Many of us grew up with the false belief that, if someone is using a wheelchair, they must not be able to walk at all. And if you can’t walk, the decision to use a wheelchair often isn’t really a decision — it’s the obvious, black-and-white answer to the question, “How do I get from point A to point B?”

MS exists in more of a murky gray area, where a number of factors can influence mobility. Symptoms like weakness, fatigue, impaired balance, and spasticity might not make it impossible to walk, but they can make walking difficult, even dangerous.

Understanding which device to use means listening to my body and appreciating that fatigue is a valid reason to use a mobility aid.

Those of us who *can* walk, but have limited mobility — perhaps we can walk short distances, or can walk with assistance — have to make decisions about how safely, efficiently, and comfortably we want to move in the world.

It took broken bones, stitches, research on mobility aids, consultations with experts, trying out different devices, and overcoming stigma to finally figure out the best course of action for myself.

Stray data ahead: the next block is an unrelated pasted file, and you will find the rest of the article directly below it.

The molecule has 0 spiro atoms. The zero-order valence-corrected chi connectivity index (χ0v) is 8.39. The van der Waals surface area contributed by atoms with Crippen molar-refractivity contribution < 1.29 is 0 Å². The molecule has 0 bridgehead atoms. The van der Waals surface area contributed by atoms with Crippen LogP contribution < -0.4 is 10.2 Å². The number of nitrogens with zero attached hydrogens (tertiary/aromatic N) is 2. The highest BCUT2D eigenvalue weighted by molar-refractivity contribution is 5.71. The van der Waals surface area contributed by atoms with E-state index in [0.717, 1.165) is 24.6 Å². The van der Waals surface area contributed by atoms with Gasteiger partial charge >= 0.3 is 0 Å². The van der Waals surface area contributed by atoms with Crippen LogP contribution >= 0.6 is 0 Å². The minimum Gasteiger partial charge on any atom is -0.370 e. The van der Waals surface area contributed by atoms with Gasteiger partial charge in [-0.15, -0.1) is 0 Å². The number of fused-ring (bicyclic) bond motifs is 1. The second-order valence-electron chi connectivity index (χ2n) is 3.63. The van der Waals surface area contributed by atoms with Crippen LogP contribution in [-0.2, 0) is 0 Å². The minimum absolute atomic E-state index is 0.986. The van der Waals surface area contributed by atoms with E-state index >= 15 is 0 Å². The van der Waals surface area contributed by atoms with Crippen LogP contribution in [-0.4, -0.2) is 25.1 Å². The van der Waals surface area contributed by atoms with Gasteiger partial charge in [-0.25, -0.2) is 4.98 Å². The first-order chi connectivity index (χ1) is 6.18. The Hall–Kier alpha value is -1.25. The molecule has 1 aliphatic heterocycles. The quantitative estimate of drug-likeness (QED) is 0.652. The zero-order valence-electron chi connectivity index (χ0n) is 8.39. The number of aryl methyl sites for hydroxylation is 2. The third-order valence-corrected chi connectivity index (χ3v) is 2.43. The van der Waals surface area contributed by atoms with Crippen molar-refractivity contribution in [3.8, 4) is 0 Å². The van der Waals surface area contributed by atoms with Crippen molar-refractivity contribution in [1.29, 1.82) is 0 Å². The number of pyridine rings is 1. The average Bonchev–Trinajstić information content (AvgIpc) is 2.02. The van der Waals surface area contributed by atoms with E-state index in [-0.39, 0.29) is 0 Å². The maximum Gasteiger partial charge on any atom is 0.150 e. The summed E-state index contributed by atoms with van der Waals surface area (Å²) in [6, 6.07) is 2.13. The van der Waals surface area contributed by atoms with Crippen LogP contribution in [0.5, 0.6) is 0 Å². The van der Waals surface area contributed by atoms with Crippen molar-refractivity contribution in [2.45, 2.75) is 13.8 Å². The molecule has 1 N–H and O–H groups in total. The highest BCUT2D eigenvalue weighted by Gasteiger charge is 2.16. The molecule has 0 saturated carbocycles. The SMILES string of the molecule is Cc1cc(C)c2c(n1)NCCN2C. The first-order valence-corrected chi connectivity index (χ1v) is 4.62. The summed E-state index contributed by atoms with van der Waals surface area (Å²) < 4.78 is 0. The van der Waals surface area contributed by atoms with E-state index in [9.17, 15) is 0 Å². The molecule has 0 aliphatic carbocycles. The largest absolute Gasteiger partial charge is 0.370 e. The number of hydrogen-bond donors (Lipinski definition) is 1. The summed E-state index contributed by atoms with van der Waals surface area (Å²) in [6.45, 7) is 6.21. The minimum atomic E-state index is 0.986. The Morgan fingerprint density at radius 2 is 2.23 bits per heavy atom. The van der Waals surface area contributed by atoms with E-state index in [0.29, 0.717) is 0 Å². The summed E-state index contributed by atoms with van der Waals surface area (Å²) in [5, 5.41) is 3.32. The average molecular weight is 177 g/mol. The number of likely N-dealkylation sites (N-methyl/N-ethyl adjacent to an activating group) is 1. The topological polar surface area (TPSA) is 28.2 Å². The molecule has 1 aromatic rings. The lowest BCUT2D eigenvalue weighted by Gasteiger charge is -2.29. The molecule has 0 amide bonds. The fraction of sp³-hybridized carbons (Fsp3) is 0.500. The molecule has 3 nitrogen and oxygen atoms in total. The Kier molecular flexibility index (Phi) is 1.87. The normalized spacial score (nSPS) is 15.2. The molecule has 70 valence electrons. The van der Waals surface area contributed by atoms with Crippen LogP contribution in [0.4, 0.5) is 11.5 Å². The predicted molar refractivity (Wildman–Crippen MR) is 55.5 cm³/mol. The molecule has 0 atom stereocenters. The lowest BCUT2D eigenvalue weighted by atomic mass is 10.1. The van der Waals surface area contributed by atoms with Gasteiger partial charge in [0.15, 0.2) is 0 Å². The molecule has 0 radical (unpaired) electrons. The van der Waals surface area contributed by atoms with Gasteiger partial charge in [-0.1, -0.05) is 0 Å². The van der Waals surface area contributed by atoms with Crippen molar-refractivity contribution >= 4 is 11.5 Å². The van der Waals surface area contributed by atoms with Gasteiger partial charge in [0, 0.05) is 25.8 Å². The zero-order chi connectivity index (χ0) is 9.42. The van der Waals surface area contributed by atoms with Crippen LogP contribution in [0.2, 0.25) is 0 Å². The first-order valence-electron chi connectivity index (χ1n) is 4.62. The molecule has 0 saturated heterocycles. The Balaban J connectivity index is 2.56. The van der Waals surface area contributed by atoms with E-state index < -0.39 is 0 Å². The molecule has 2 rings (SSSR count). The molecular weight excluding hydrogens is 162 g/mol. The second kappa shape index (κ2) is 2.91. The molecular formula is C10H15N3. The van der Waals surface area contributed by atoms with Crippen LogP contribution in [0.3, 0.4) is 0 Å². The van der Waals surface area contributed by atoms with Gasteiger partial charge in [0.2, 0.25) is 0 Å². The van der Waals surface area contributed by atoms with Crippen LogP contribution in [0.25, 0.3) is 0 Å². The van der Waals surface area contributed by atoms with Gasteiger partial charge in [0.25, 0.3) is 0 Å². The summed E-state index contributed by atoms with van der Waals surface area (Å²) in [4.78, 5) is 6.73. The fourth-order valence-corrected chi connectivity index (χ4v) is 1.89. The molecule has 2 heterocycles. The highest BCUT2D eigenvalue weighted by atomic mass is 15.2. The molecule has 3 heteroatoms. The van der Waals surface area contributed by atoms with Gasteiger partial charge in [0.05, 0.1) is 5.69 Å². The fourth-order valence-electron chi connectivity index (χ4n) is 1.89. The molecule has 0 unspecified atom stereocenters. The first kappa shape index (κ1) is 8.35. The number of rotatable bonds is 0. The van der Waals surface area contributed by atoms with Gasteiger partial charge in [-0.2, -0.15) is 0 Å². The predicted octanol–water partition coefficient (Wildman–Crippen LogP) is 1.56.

Buffie’s doctor’s concern about muscle strength is valid, but it doesn’t take into account all the quality of life factors that influence people’s decisions to use mobility aids — or that there are other ways to maintain muscle strength that might be more practical.

How do you know you need a mobility aid?

Maybe you’re wondering about your first mobility aid or you’re questioning the need to level up from, say, trekking poles to a rollator, or perhaps a transport chair to a full-sized wheelchair or even a motorized device.